College TypeTuition Price Tag Class SizeOther details
Private (also called independent colleges and universities)$$$ XXThe availability of degree programs and activities vary considerably, and degree programs may be more customizable. Tend to have a higher average four- year graduation rate. May lead to a more marketable degree and higher salary.
Liberal Arts Colleges$$$XXGenerally aim to give you broad exposure to different subjects and help you build a well-rounded skill set that can be applied to many different career goals.
Public Colleges and Universities$$XXXMore degree programs, extracurricular activities, and cutting-edge facilities. Can potentially have a more vibrant campus environment.
Historically Black Colleges and Universities (HBCUs)$$$XXThere are over 100 four-year and two-year HBCUs, the majority of which are located in the Southeastern states, the District of Columbia, and the Virgin Islands. HBCUs enroll 16% of all African-American students in higher education and award 24% of all Baccalaureate degrees earned by African-Americans nationwide.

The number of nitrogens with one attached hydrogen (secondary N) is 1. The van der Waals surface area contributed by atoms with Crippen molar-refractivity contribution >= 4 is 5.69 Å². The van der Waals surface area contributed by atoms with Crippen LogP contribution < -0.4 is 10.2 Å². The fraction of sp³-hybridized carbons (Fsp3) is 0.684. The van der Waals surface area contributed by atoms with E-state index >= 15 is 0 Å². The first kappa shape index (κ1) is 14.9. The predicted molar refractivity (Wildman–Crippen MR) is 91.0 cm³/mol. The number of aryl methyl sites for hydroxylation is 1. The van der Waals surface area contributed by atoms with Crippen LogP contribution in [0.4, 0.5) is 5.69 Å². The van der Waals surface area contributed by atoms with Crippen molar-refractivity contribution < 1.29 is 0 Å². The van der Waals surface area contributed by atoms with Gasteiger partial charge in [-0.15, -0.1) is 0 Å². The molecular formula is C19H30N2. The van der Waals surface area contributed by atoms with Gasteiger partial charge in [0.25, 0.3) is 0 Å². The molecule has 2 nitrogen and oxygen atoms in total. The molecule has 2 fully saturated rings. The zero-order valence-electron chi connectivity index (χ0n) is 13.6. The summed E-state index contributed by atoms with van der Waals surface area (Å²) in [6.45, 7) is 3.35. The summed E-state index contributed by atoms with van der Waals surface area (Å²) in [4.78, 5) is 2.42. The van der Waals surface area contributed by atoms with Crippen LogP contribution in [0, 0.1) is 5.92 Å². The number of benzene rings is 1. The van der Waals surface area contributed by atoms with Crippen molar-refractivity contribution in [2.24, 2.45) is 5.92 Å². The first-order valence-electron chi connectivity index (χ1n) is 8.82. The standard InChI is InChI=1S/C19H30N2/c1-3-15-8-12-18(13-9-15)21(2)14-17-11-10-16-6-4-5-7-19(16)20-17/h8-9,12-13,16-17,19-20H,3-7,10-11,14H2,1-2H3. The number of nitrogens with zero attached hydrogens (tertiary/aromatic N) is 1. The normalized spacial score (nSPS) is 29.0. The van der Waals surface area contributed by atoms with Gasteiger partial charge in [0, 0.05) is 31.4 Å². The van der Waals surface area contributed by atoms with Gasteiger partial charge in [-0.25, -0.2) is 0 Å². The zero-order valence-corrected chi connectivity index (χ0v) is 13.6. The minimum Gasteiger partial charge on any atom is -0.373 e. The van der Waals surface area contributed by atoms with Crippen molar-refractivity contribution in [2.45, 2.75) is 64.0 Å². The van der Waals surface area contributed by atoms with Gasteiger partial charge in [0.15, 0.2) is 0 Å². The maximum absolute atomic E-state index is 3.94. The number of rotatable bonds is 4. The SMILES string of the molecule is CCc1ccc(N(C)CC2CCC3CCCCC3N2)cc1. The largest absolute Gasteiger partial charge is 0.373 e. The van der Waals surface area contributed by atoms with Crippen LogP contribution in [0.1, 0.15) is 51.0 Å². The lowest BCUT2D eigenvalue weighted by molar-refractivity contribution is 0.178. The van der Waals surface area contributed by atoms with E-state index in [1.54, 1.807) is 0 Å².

Hispanic-Serving Institutions (HSIs)$$XXThere are over 270 HSIs with at least 25% total full-time enrollment of Hispanic undergraduate students. HSIs enroll 40% of all Hispanic-American students.
Tribal Colleges and Universities (TCUs)$$XXThere are 35 TCUs that provide a response to the higher education needs of American Indians. They generally serve geographically-isolated populations that have no other means of accessing education beyond the high school level.

2. Location  

Geographic location can have a big impact on your overall college experience. Even if you like the school itself, if you’re uncomfortable with the community surrounding it, the next few years of college could be tough. Check out YouVisit to get a virtual tour and walkthrough of the college campus to get a feel for each of your college campuses.


Close-knit campus community, on-campus entertainment. Access to nature and recreational activities outdoors. Fewer distractions and fewer temptations to spend money off campus.